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No long lines at the school gates. No excited students wearing colorful backpacks. No children crying as parents leave them in classrooms.
But the school bells are ringing – through unprecedented means.
Classes resume in the Philippines on Monday, October 5, even as campuses stay closed and face-to-face lessons remain suspended due to the COVID-19 pandemic.
While the coronavirus has infected over 322,000 people in the Philippines, a total of 24,723,533 elementary and high school students in both public and private schools start their classes again on Monday, according to the Department of Education (DepEd).
Following President Rodrigo Duterte's directive for schools to delay face-to-face classes until a coronavirus vaccine becomes available, the DepEd has shifted to distance learning.
Distance learning is when teachers and students are geographically remote from each other during their classes. This means lessons are delivered outside the traditional face-to-face setup, through a mix of modular learning, online learning, and TV and radio broadcasts.
Enrollment this year is 3 million lower than last year's 27.7 million students. Majority of the unenrolled students are from private schools, while over 400,000 of them have transferred to public schools.
Education Secretary Leonor Briones attributed the low enrollment in private schools to the economic downturn brought by the pandemic.
The opening of classes had already been delayed twice to allow schools, teachers, students, and parents to prepare for the demands of distance learning.
Various issues have also hounded the preparations for the school year.
The decision to open classes in the middle of a pandemic was met with criticism. Students and parents pointed out that their household finances have been affected by months of lockdown, and they could not afford to buy the tools needed for the revamped education system.
Despite this, the DepEd dismissed calls for an "academic freeze" or the suspension or cancellation of the school year. This issue sparked heated debates not only in the Philippines, as governments worldwide try to balance academics and the safety of students.
In May, the DepEd said parents don't need to buy gadgets for their children in the conduct of classes this year because schools will be providing printed modules for them.
But weeks before the school opening, Briones said the reproduction of learning modules is costly, not just financially but environmentally.
Education Undersecretary Anne Sevilla said that according to DepEd estimates, P35 billion ($722 million) is needed for the printing of learning modules for millions of public school students. This is on top of the P9 billion ($186 million) it already obtained last July.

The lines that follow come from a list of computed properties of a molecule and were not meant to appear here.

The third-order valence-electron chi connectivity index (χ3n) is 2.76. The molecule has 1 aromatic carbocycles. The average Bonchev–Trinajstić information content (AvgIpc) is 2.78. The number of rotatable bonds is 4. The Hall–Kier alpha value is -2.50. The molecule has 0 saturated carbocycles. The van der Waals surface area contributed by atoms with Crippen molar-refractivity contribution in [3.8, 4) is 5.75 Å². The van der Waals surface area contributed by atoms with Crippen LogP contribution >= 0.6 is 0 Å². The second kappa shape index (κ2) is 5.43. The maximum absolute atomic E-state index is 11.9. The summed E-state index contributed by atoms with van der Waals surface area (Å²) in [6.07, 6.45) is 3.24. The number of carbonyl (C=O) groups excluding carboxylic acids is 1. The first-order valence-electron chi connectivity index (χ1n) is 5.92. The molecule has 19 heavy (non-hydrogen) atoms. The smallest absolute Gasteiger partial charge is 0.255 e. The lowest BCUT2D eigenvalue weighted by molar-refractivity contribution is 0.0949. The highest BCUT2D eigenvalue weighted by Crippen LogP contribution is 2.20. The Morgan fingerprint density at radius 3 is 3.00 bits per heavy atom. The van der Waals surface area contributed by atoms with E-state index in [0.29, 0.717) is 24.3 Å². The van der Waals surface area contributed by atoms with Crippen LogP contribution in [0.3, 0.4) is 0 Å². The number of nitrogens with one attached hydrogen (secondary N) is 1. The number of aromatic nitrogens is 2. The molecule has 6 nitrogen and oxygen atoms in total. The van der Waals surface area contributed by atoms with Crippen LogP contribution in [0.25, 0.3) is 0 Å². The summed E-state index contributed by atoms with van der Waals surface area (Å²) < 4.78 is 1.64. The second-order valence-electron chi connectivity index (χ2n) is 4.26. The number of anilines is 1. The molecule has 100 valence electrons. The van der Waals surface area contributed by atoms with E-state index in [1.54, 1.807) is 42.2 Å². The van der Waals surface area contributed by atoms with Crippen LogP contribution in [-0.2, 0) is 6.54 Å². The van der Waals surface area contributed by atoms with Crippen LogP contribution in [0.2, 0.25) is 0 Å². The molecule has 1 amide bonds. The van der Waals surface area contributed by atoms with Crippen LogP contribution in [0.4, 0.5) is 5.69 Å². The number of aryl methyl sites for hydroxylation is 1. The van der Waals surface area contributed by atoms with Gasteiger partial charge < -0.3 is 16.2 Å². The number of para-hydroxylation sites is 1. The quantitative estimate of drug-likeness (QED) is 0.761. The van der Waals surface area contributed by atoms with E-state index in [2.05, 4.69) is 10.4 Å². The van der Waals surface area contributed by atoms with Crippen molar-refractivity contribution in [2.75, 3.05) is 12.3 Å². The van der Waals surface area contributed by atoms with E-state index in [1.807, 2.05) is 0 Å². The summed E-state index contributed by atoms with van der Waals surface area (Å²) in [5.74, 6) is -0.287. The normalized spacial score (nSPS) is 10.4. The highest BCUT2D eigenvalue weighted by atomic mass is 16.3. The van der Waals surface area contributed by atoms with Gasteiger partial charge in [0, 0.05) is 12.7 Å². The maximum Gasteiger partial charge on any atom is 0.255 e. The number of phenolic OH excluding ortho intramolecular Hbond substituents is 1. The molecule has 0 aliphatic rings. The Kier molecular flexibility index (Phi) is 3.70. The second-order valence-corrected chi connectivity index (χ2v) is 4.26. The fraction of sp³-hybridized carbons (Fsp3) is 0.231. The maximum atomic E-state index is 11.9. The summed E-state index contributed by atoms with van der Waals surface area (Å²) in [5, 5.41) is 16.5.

To cut costs, the DepEd is discouraging students with gadgets from getting printed modules from their teachers.
If students won't be getting the printed modules, they will get the lessons and activities from their teachers in digital format to be saved in their flash drives.
The DepEd also said students might have to share modules by next year because there aren't enough funds to reproduce learning materials.
Despite these problems, the government said it is all systems go for Monday's school opening.
"Handang-handa po. At ito po ay galing sa ulat ng aming regional directors. 'Pag sinabi naming handang-handa, pinaghahandaan din ang contingencies para mabigyan ng tugon 'yung mga magiging hamon simula bukas," Education Undersecretary Diosdado San Antonio said in an interview with DZMM on Sunday, October 4.
(We're well-prepared. This is the report from our regional directors. When we say we're ready, we're also preparing for the contingencies to address the issues that may arise tomorrow.)
On Sunday night, Presidential Spokesperson Harry Roque said Malacañang is "optimistic" about the opening of classes.
"The system may not be perfect and there may be issues as we shift to flexible learning, which includes modular learning and supplemented by broadcast and online classes. But we are confident that the DepEd would address these challenges," said Roque.
Is the country ready to open classes on Monday? Parents and students in public schools have little to hold on to but the DepEd's word. – Rappler.com